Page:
Torbjörn E. Törnqvist is the Vokes Geology Professor in the Department of Earth and Environmental Sciences at Tulane Universisty. He received his degrees in Physical Geography from Utrecht University (MS: 1988, PhD: 1993), followed by a series of postdoctoral research appointments based in Utrecht and at Louisiana State University. In 1999, he became an Assistant Professor at the University of Illinois at Chicago, before joining Tulane University as an Associate Professor in 2005 and becoming a Professor in 2010. He is currently the Chair of the Department of Earth and Environmental Sciences at Tulane. From 2006 to 2013, he served as the Director of the National Institute for Climatic Change Research Coastal Center, a US Department of Energy funding agency supporting basic research that aims to reduce the uncertainty about the future of coastal ecosystems nationwide due to climate and sea-level change.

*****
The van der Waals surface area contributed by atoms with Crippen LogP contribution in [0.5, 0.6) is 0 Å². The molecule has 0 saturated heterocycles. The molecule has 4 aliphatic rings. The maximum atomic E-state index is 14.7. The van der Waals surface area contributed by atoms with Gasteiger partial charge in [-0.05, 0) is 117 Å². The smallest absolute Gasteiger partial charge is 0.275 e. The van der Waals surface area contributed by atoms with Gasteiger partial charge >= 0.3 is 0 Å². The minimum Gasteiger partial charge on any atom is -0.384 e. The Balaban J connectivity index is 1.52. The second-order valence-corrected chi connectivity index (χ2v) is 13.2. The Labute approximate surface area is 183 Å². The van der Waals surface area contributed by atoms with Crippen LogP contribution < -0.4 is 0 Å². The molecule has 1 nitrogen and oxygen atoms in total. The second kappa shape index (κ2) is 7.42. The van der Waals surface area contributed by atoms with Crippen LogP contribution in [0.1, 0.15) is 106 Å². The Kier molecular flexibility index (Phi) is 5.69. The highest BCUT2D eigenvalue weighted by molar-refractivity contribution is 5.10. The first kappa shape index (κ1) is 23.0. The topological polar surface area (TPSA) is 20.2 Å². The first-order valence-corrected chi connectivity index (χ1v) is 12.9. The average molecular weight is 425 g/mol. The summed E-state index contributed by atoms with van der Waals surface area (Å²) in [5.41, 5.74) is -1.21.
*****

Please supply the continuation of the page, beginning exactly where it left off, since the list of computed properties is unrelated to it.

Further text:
Törnqvist’s research is funded, among others, by the US National Science Foundation. His work has appeared in leading journals, including Science and Nature Geoscience. His research interests revolve around the evolution of rivers, deltas, coasts, and shallow oceans in response to climate and sea-level change over timescales of centuries to the past few hundred thousand years. Current fieldwork by Törnqvist’s research group is focused on the Mississippi Delta and the adjacent US Gulf Coast. Several recent studies have drawn attention to connections between climate change and global sea-level change during the past ~8500 years. This includes climate episodes during the past millennium, such as the Medieval Warm Period and the Little Ice Age, plus an abrupt cooling that affected the Northern Hemisphere approximately 8200 years ago. These subjects currently receive great interest from the Intergovernmental Panel on Climate Change, in view of their relevance to predicting future climate and sea-level changes worldwide. Törnqvist’s research group also infers rates of coastal subsidence and its mechanisms, which constitute an enormous challenge for coastal Louisiana as well as other low-lying coastal regions around the globe. Finally, the sedimentary record of the Mississippi Delta is used to provide a framework for coastal restoration. This includes the analysis of marsh sustainability under variable rates of sea-level rise, plus studies of the evolution of landforms that serve as natural analogs for river diversions.